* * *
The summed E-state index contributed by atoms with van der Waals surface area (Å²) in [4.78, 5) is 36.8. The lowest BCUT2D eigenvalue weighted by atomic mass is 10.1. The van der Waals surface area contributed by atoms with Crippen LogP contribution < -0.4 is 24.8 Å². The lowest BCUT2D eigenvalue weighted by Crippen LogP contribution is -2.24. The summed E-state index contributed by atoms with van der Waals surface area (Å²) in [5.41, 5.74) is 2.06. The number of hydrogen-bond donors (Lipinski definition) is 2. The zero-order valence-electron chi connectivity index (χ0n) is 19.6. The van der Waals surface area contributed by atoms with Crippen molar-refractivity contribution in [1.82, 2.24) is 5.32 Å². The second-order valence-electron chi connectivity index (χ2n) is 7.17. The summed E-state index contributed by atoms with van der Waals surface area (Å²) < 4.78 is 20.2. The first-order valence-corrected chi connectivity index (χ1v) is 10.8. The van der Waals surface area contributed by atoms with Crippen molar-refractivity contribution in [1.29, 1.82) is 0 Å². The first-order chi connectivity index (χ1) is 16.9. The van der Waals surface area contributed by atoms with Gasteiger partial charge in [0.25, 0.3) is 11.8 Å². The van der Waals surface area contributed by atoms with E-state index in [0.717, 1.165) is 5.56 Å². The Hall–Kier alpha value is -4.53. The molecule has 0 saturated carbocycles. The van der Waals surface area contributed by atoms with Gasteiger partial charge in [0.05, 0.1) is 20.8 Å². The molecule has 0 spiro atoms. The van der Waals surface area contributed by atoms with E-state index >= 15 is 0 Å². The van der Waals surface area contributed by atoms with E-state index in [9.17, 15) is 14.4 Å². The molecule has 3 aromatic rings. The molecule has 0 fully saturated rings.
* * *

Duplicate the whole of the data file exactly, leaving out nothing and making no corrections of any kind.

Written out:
The summed E-state index contributed by atoms with van der Waals surface area (Å²) in [4.78, 5) is 36.8. The lowest BCUT2D eigenvalue weighted by atomic mass is 10.1. The van der Waals surface area contributed by atoms with Crippen LogP contribution < -0.4 is 24.8 Å². The lowest BCUT2D eigenvalue weighted by Crippen LogP contribution is -2.24. The summed E-state index contributed by atoms with van der Waals surface area (Å²) in [5.41, 5.74) is 2.06. The number of hydrogen-bond donors (Lipinski definition) is 2. The zero-order valence-electron chi connectivity index (χ0n) is 19.6. The van der Waals surface area contributed by atoms with Crippen molar-refractivity contribution in [1.82, 2.24) is 5.32 Å². The second-order valence-electron chi connectivity index (χ2n) is 7.17. The summed E-state index contributed by atoms with van der Waals surface area (Å²) < 4.78 is 20.2. The first-order valence-corrected chi connectivity index (χ1v) is 10.8. The van der Waals surface area contributed by atoms with Crippen molar-refractivity contribution in [1.29, 1.82) is 0 Å². The first-order chi connectivity index (χ1) is 16.9. The van der Waals surface area contributed by atoms with Gasteiger partial charge in [0.25, 0.3) is 11.8 Å². The van der Waals surface area contributed by atoms with E-state index in [0.717, 1.165) is 5.56 Å². The Hall–Kier alpha value is -4.53. The molecule has 0 saturated carbocycles. The van der Waals surface area contributed by atoms with Gasteiger partial charge in [0.05, 0.1) is 20.8 Å². The molecule has 0 spiro atoms. The van der Waals surface area contributed by atoms with E-state index >= 15 is 0 Å². The van der Waals surface area contributed by atoms with E-state index in [9.17, 15) is 14.4 Å². The molecule has 3 aromatic rings. The molecule has 0 fully saturated rings.